This was a really great session.  A lot of great discussion and even Adam Lasnik was in the room.  He mentioned that the request for a page on NoFollow like I requested is an excellent idea and they are going to get to work on it. 

December 06, 2007

So You Want to Be a Search Marketer at Search Engine Strategies in Chicago

By Li Evans

Kevin Ryan (moderator of panel)
I like to call this "the panel for my mom, cuz she's still waiting for me to get a real job".  This is a group of entrepreneurs who've come together to tell you the ups and downs of being a search marketer.

Dave Davies  (CEO Beanstalk)
To Do's

  •     Hire a great lawyer and an accountant, lawyers help you make sure the contracts are air tight.
  •     Stick to your strength, pick your strongest skill and be excellent.
  •     Take Care During Growth, only hire what you need, not what you want
  •     Watch your stats, and keep researching your market position

To Don'ts

  •     Don't be over optimistic
  •     Don't try to do everything
  •     Hire Friends
  •     Rest on your laurels, they will get crushed

#1 Tip - Love What You Do!

David Wallace  (CEO SearchRank)
Dave is presenting from the viewpoint of first doing SEO for his own sites, then offering it to others.
Today there's many ways to learn about search marketing:

  •     Free Resources - guides, blogs, etc.
  •     eBooks
  •     Online Courses
  •     Conferences


  •     Choose your niche - something that interests you but not highly competitive
  •     Secure a Domain Name
  •     Establish Web Site - Design yourself, hire a designer or use a template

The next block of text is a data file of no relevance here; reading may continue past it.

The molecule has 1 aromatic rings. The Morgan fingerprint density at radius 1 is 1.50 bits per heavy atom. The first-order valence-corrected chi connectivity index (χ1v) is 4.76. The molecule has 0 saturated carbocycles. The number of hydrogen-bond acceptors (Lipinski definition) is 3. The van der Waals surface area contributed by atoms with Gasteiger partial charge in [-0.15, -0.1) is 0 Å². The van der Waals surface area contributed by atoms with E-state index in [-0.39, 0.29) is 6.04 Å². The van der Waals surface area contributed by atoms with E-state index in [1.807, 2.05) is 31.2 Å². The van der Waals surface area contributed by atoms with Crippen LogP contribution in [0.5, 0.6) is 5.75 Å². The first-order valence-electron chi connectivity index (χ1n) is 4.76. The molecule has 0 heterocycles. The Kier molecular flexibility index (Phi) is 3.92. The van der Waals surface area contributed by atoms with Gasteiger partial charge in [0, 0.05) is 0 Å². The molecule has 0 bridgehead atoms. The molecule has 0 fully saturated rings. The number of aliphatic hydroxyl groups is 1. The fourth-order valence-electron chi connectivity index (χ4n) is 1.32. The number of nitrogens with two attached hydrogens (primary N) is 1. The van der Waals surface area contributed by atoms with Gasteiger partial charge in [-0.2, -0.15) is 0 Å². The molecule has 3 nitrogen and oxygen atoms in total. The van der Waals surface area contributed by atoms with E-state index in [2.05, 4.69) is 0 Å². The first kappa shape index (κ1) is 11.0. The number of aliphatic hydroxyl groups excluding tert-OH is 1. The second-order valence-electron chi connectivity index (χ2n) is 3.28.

Networking & Branding

  •     Develop Business Partnerships
  •     Network Online With Search Marketers
  •     Network in "Real Life" with Everyone

Branding Yourself

  •     Write Articles
  •     Participate in Forums
  •     Participate in Social Media
  •     Establish a Blog

Not To Do's

  •     Don't spam forums and blog comments
  •     Don't steal other's content or sales copy
  •     Don't come off as a know it all
  •     Don't promise what you can't deliver
  •     No matter what color hat you wear, don't be unethical in your business practices.

Nicole St. Martin  (Hot Gigs Jobs to Web)

  •     No college degree is required
  •     A Lot of Employment Flexibility
  •     Salaries are Lucrative
  •     Skill are Portable & Global

Great Time to be a Search Marketers

  •     "War for Talent"
  •     There's no new graduate pool

What skills are Needed

  •     Technical skills are needed
  •     Soft skills are just as important

Where Do I Learn?

  • HighRankings, Search Engine Watch, Search Engine Land, Search Marketing Standard, Top Rank, Online Marketing Blog

Never be afraid to around yourself with people who know more than you

David Hoffman - (Search Smart Marketing)
Five Rules for Dating My Client (Partnering with Agencies, Web Developers, PR Firms & others)
Sign a PreNup (sign an NDA)

  •     Mutual Non-disclosure agreements should protect both parties
  •     Put agency's mind at ease
  •     Make sure you READ before you sign

Don't Disrespect the Family

  •     Meet deadlines
  •     Live up to their standards
  •     Establish guidelines for client contact

Earn Their Trust

  •     Exceed expectations
  •     Provide education: lunchtime seminars, pertinent articles
  •     Don't "nickel & dime"  make sure things are priced out and set early on

Be Discreet About Dating Others

  •     Working with multiple agencies can become dicey
  •     Avoid client conflicts
  •     Be wary of exclusivity

Keep Everyone Happy

  •     Make sure it's worth their while
  •     Make sure it's worth it's worth your while